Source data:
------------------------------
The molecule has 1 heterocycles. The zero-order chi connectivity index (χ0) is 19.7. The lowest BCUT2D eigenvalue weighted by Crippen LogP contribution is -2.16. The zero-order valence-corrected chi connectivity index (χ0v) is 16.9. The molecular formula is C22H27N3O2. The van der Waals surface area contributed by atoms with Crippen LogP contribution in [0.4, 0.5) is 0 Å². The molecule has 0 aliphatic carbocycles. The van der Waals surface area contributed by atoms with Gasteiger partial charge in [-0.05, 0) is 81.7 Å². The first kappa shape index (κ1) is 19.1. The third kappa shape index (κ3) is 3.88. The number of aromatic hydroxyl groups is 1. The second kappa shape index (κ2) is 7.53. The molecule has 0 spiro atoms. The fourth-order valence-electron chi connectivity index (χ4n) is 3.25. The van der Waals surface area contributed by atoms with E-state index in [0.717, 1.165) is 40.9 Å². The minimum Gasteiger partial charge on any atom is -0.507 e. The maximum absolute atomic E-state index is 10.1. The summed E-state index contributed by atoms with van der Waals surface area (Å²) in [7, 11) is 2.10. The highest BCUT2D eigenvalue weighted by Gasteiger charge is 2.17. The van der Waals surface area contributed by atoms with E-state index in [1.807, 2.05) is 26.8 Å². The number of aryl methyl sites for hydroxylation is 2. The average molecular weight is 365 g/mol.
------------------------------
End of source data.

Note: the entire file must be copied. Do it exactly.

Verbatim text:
The molecule has 1 heterocycles. The zero-order chi connectivity index (χ0) is 19.7. The lowest BCUT2D eigenvalue weighted by Crippen LogP contribution is -2.16. The zero-order valence-corrected chi connectivity index (χ0v) is 16.9. The molecular formula is C22H27N3O2. The van der Waals surface area contributed by atoms with Crippen LogP contribution in [0.4, 0.5) is 0 Å². The molecule has 0 aliphatic carbocycles. The van der Waals surface area contributed by atoms with Gasteiger partial charge in [-0.05, 0) is 81.7 Å². The first kappa shape index (κ1) is 19.1. The third kappa shape index (κ3) is 3.88. The number of aromatic hydroxyl groups is 1. The second kappa shape index (κ2) is 7.53. The molecule has 0 spiro atoms. The fourth-order valence-electron chi connectivity index (χ4n) is 3.25. The van der Waals surface area contributed by atoms with E-state index in [0.717, 1.165) is 40.9 Å². The minimum Gasteiger partial charge on any atom is -0.507 e. The maximum absolute atomic E-state index is 10.1. The summed E-state index contributed by atoms with van der Waals surface area (Å²) in [7, 11) is 2.10. The highest BCUT2D eigenvalue weighted by Gasteiger charge is 2.17. The van der Waals surface area contributed by atoms with E-state index in [1.807, 2.05) is 26.8 Å². The number of aryl methyl sites for hydroxylation is 2. The average molecular weight is 365 g/mol.